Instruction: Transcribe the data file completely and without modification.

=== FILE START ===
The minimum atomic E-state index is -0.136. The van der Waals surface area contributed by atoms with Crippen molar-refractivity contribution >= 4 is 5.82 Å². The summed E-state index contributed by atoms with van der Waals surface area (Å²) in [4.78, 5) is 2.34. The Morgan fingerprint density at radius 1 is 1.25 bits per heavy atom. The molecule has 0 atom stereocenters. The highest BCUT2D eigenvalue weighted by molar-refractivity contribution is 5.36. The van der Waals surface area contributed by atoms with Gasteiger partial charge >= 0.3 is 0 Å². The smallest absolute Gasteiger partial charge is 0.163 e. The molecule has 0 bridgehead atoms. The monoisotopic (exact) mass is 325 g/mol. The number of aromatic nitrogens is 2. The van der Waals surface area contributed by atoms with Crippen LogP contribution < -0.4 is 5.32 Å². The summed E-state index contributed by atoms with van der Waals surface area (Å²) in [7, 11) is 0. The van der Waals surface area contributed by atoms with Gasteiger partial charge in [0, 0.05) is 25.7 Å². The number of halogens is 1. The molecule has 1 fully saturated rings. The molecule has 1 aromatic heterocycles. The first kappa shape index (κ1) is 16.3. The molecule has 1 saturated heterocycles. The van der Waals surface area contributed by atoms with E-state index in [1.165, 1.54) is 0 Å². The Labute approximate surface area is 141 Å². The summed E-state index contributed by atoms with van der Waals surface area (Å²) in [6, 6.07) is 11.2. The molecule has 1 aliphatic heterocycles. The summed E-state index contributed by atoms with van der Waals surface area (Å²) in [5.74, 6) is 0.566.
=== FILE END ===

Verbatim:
The minimum atomic E-state index is -0.136. The van der Waals surface area contributed by atoms with Crippen molar-refractivity contribution >= 4 is 5.82 Å². The summed E-state index contributed by atoms with van der Waals surface area (Å²) in [4.78, 5) is 2.34. The Morgan fingerprint density at radius 1 is 1.25 bits per heavy atom. The molecule has 0 atom stereocenters. The highest BCUT2D eigenvalue weighted by molar-refractivity contribution is 5.36. The van der Waals surface area contributed by atoms with Gasteiger partial charge >= 0.3 is 0 Å². The smallest absolute Gasteiger partial charge is 0.163 e. The molecule has 0 bridgehead atoms. The monoisotopic (exact) mass is 325 g/mol. The number of aromatic nitrogens is 2. The van der Waals surface area contributed by atoms with Crippen LogP contribution < -0.4 is 5.32 Å². The summed E-state index contributed by atoms with van der Waals surface area (Å²) in [7, 11) is 0. The van der Waals surface area contributed by atoms with Gasteiger partial charge in [0, 0.05) is 25.7 Å². The number of halogens is 1. The molecule has 1 fully saturated rings. The molecule has 1 aromatic heterocycles. The first kappa shape index (κ1) is 16.3. The molecule has 1 saturated heterocycles. The van der Waals surface area contributed by atoms with E-state index in [1.165, 1.54) is 0 Å². The Labute approximate surface area is 141 Å². The summed E-state index contributed by atoms with van der Waals surface area (Å²) in [6, 6.07) is 11.2. The molecule has 1 aliphatic heterocycles. The summed E-state index contributed by atoms with van der Waals surface area (Å²) in [5.74, 6) is 0.566.